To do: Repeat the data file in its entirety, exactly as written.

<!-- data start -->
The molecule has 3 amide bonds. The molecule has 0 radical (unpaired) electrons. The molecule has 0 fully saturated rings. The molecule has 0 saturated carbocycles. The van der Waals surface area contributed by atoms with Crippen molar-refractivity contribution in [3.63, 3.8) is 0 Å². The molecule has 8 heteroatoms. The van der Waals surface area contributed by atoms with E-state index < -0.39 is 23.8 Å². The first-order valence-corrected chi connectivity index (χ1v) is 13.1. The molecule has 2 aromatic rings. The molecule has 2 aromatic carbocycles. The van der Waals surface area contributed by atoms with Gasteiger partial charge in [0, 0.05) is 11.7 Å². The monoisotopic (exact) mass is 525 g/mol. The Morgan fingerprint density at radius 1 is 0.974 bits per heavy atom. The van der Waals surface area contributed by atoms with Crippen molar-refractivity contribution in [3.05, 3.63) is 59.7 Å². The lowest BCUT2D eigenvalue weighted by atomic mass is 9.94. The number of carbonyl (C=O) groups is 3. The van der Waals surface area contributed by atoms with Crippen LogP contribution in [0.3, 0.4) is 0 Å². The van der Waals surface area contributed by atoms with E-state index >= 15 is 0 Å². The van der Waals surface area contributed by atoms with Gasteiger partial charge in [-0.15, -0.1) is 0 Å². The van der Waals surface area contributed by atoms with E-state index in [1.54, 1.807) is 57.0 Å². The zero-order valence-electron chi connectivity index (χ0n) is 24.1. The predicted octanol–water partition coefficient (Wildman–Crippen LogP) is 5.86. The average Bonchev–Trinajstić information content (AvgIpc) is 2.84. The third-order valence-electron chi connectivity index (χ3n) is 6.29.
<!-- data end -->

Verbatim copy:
The molecule has 3 amide bonds. The molecule has 0 radical (unpaired) electrons. The molecule has 0 fully saturated rings. The molecule has 0 saturated carbocycles. The van der Waals surface area contributed by atoms with Crippen molar-refractivity contribution in [3.63, 3.8) is 0 Å². The molecule has 8 heteroatoms. The van der Waals surface area contributed by atoms with E-state index < -0.39 is 23.8 Å². The first-order valence-corrected chi connectivity index (χ1v) is 13.1. The molecule has 2 aromatic rings. The molecule has 2 aromatic carbocycles. The van der Waals surface area contributed by atoms with Gasteiger partial charge in [0, 0.05) is 11.7 Å². The monoisotopic (exact) mass is 525 g/mol. The Morgan fingerprint density at radius 1 is 0.974 bits per heavy atom. The van der Waals surface area contributed by atoms with Crippen molar-refractivity contribution in [3.05, 3.63) is 59.7 Å². The lowest BCUT2D eigenvalue weighted by atomic mass is 9.94. The number of carbonyl (C=O) groups is 3. The van der Waals surface area contributed by atoms with Crippen LogP contribution in [0.3, 0.4) is 0 Å². The van der Waals surface area contributed by atoms with E-state index >= 15 is 0 Å². The van der Waals surface area contributed by atoms with Gasteiger partial charge in [-0.15, -0.1) is 0 Å². The van der Waals surface area contributed by atoms with E-state index in [1.54, 1.807) is 57.0 Å². The zero-order valence-electron chi connectivity index (χ0n) is 24.1. The predicted octanol–water partition coefficient (Wildman–Crippen LogP) is 5.86. The average Bonchev–Trinajstić information content (AvgIpc) is 2.84. The third-order valence-electron chi connectivity index (χ3n) is 6.29.